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Do Bedtime Snacks Help You Sleep?

by Jimmy Leonard | Updated 09 Dec 2023

Sueño Labs does not provide medical advice. See our terms and disclaimers.

Bedtime snacks laid out beside a bed
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A heavy meal right before bed is undoubtedly a bad idea for your sleep, but a light snack may actually help you doze off. Ask any toddler who can’t go to bed without a quick bowl of yogurt or cereal.

We recently polled our TikTok followers (#science) and found that 78% don’t have a snack before bed. Are they missing out?

Here’s how to choose wisely when it comes to snacks before bed.

Bedtime Snacks and Sleep

Digestion and Sleep Quality Don't Mix

Your body’s natural circadian rhythm is to calm down and slow down before bed. Hormones like melatonin signal to your brain that it’s time to catch some Z’s.

The problem with eating a big meal is that it does the opposite. Essentially, your body needs to wake up and kick it into gear in order to digest and process food. Your sleepy body has no immediate need for an energy boost, so the calories you consume end up getting stored as fat and wreaking havoc on your metabolism and blood sugar levels. In a perfectly ideal situation, you would wake up ready for a huge breakfast that would power you through the day, instead of what a lot of people do — skip breakfast because they’re full from late-night snacking.

Most experts agree that you should leave about 2-3 hours between your last meal and when you hit the sack.

Healthy Bedtime Snacks

But, sometimes, you’re too hungry to fall asleep. Literally starving — you know the feeling? Whether it’s because you worked late or didn’t eat enough for dinner or you simply haven’t eaten in hours, the whole “my stomach is growling too loud for me to sleep” phenomenon is real.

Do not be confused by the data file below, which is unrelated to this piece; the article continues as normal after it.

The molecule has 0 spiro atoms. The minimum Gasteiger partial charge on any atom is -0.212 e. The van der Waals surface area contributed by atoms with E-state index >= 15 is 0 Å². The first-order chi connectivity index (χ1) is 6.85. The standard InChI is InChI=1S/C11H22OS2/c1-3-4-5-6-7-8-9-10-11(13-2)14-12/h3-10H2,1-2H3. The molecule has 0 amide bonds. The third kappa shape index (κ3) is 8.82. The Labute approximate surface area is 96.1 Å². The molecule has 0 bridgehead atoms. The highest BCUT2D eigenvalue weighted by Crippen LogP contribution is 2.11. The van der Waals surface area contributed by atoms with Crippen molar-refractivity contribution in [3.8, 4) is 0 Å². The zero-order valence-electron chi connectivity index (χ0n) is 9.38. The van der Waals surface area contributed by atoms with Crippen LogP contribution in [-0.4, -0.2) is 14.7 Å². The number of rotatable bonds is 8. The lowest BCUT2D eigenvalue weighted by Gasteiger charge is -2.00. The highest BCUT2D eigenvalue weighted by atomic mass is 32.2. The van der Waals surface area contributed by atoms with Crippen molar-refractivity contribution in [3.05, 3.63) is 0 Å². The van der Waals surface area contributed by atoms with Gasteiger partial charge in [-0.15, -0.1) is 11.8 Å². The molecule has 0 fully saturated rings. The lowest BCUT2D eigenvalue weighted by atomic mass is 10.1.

This is often the case for little kids. Their stomachs are small and they simply can’t go very long without eating. Even if they ate dinner two hours ago, they’re legitimately hungry again before bed. Trying to sleep on an empty stomach is not restful. Your body will be searching for nutrients, and the loud hunger pangs will prevent your brain from going into a deep sleep.

As with most things in life, moderation is key. A healthy snack can relieve your hunger without giving your body too much to handle before bed. The idea is to choose something nutrient-packed, high in protein and low in caffeine, sugar, and saturated fat. Some options:

  • Yogurt with berries
  • Peanut butter
  • Vegetables and hummus
  • Nuts and seeds
  • High-fiber bread

Avoid potato chips, ice cream, and late-night coffee, as well as anything heavy that will just sit in your stomach, like late-night tacos or a cheeseburger and fries. It’s also best to avoid spicy foods right before bed.

Try It: Adjusting Your Eating Habits

If you’re a no-snacker and find that you frequently wake up in the middle of the night, try a light, high-protein munchie 30 minutes before bed. You might find that it helps you sleep solidly until morning.

On the other hand, if you’re overeating before bed and are feeling the heartburn when you lie down, try shifting your dinner earlier in the evening. If that’s not possible, eat a hearty afternoon snack so you’re less hungry for dinner and don’t overdo it.

And just because we said no dessert right before bed, that doesn’t stop you from having ice cream for breakfast.

Jimmy Leonard

Jimmy Leonard

Jimmy is a marketing content strategist and copywriter who moonlights as the editor of Sueño Labs. He definitely has a sweet tooth and accepts the challenge to finish all the ice cream well before bedtime.

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